Studies on Xanthium and many other plants have shown that leaves are the organs of photoreception. Even if a single leaf (or even leaf) is given the required SD and long-night period in Xanthium (with all other parts in LD-conditions), it leads to flower initiation in the whole plant. Defoliated plants do not show any flowering response. Generally, young, fully expanded leaves are most sensitive and leaves still in bud are not effective. This indicates that whatever the flowering stimulus is, it should move from leaves to floral primordia, before flowering occurs. This stimulus seems to be hormonal in nature.
In xanthium grafting of photo induced leaf from one plant to another plant, which is in non-inductive conditions, promotes flowering on the receptor plant. The effect is found to be more pronounced if the receptor plant is defoliated before grafting the photo induced leaf.
Importance of Dark Period
A more important basic discovery about photoperiodism was the significance of the dark period in photoperiodic response, as demonstrated by Hamner and Bonner in 1938. They showed that Xanthium (SDP) could be kept from flowering even though one correct photo inductive cycle was given, by interrupting the dark period by a brief light period (light break). Breaking up the light period with a brief period of darkness had no effect. Thus a continuous, long, dark period is essential for flowering in short-day plants such as Xanthium. Plant physiologists now feel that the so-called SD-plants should be called long-night plants (LNP). They also found that in Hyoscyamus (LDP), the shortness of the dark period was equally important, thus necessitating its being called a short-night plant (SNP). However, the old terminology still continues.
Phototropism and Geotropism
Quality of LightScientists in the early 1950 showed that Xanthium failed to flower if the long night of its photoinductive cycle was broken by a brief flash of light (light break). They noticed that a red-light break caused maximum inhibition in flowering of these plants. Far-red radiation when used alone had no inhibiting effect. It was soon realised that far-red radiation could reverse the light break effect of red light. However, if alternate red and far-red light breaks were given in the dark phase of a photo inductive cycle of a SDP, it was the last treatment which determined flowering response. We have already seen the effects of such red-far-red treatment on seed germination. From these results it is clear that the phytochromes are involved in the initiation of flowering response also.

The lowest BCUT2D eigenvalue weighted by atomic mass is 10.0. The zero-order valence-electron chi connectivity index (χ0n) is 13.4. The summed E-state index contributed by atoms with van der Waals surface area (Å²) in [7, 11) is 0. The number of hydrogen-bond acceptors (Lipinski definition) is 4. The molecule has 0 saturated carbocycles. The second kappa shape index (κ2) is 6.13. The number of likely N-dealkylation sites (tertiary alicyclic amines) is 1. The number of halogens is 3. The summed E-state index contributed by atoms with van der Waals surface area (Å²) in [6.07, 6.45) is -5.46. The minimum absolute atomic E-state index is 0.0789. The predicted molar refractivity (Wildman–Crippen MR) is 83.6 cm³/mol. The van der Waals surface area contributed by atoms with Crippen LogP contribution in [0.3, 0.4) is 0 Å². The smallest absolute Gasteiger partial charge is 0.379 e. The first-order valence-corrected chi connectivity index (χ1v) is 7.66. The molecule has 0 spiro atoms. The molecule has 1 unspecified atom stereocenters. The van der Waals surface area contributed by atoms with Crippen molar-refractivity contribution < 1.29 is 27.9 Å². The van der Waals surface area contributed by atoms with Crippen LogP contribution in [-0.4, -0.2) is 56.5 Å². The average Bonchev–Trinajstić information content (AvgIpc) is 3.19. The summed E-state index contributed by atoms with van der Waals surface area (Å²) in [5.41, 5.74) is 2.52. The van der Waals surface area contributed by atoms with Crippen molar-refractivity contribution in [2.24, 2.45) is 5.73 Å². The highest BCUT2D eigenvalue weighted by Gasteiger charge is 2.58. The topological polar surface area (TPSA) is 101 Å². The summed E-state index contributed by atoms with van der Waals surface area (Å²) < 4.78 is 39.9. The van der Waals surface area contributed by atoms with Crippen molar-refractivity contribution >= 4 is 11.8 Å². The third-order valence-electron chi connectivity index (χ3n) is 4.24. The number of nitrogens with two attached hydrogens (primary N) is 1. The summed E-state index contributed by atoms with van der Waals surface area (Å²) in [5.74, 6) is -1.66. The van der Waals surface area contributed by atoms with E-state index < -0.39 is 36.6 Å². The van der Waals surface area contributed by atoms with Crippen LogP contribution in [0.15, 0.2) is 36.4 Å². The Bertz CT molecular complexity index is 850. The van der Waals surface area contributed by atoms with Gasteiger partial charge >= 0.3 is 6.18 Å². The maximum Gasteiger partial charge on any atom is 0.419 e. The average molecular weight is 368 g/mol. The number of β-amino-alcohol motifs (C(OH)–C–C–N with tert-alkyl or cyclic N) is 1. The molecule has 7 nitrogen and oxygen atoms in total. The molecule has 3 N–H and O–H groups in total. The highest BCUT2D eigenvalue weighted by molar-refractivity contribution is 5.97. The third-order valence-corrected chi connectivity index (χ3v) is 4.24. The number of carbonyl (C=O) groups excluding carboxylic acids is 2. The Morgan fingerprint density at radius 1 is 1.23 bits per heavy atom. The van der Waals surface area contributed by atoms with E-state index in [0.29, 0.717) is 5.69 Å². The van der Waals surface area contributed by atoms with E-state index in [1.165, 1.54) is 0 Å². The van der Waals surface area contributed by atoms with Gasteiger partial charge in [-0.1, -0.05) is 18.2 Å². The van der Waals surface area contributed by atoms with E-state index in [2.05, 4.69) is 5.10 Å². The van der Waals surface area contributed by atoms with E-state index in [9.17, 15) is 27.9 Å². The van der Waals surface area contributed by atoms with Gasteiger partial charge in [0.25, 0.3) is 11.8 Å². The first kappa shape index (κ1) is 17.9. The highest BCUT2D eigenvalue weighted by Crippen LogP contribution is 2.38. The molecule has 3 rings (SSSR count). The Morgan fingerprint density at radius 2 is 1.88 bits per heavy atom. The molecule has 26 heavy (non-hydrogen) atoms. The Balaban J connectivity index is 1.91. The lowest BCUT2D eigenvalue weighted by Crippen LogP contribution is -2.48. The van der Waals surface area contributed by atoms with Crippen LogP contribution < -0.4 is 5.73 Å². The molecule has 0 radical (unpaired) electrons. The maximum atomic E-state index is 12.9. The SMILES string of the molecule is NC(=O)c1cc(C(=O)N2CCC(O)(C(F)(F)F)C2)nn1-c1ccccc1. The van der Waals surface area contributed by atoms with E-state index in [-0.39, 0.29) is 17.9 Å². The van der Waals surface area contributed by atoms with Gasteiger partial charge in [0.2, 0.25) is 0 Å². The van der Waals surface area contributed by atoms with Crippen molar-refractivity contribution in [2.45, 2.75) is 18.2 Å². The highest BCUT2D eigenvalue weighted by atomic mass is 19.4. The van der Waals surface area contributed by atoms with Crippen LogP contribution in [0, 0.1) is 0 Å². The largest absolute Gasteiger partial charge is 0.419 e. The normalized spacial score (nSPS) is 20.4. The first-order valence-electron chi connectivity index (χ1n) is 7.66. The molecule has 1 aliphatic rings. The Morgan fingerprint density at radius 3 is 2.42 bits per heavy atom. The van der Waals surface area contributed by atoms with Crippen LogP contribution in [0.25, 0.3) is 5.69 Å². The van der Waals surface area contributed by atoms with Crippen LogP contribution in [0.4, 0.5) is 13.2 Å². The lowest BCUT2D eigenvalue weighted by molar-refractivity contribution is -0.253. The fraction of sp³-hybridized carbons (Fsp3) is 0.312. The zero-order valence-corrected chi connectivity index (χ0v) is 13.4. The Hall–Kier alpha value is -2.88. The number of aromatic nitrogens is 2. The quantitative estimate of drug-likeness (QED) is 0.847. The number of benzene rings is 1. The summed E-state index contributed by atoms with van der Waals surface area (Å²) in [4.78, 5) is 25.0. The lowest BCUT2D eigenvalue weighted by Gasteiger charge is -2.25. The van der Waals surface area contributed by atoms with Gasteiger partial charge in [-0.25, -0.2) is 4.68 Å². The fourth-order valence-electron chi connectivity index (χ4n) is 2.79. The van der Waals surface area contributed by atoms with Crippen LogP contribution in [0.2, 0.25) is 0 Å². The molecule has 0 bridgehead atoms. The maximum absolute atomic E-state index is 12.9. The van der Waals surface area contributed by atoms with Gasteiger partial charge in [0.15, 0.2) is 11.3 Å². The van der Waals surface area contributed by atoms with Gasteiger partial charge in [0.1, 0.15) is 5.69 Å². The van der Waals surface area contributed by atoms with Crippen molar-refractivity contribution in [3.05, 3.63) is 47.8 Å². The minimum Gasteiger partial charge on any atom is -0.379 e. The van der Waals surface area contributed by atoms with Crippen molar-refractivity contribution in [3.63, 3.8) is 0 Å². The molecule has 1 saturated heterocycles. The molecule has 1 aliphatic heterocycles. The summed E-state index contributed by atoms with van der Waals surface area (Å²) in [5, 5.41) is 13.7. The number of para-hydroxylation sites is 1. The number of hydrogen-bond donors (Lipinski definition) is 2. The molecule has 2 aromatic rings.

There is ample evidence to indicate that the photoperiodic behaviour of plants is based on the interaction of night length with a specific internal timer or biological clock. There is some sort of an internal mechanism within the cells of eukaryotes which enables them to measure the time (light and dark phase of the day). Their activities show a 24 hour rhythm or circadian rhythm. In plant systems, two phases of such endogenous rhythms have been suggested: a photopil phase in which light promotes plant processes including flowering, and a skotophile phase, during which light inhibits flowering and other processes. According to scientists these two phases alternate and the degree to which each of these phases overlap any particular set of light and dark periods to which the plants is exposed, greatly influences photoperiodism.
It has been suggested that the photoperiodic response such as flowering in plants is mediated by a specific hormone called florigen. However, this hormone has not been identified or isolated so far, although many attempts have been made in that direction.
In addition to the hypothetical florigen, several plant hormones have been noticed to have some influence on flowering. Synthetic auxins such as naphthalene acetic acid (NAA) are known to induce flowering in pineapple. Abscisic acid (ABA) also induces flowering in SDPs such as currants, Japanese morning glory and pigweed under long days, but ABA inhibits the flowering of spinach (LDP) under long days. Gibberellins induce flowering in many LDPs under SD-conditions but they have no effect on flowering of SDPs. Thus, it may not be possible to consider any one of these hormones as florigen, and therefore the hormonal factor in the induction of the photoperiodic response remains still elusive.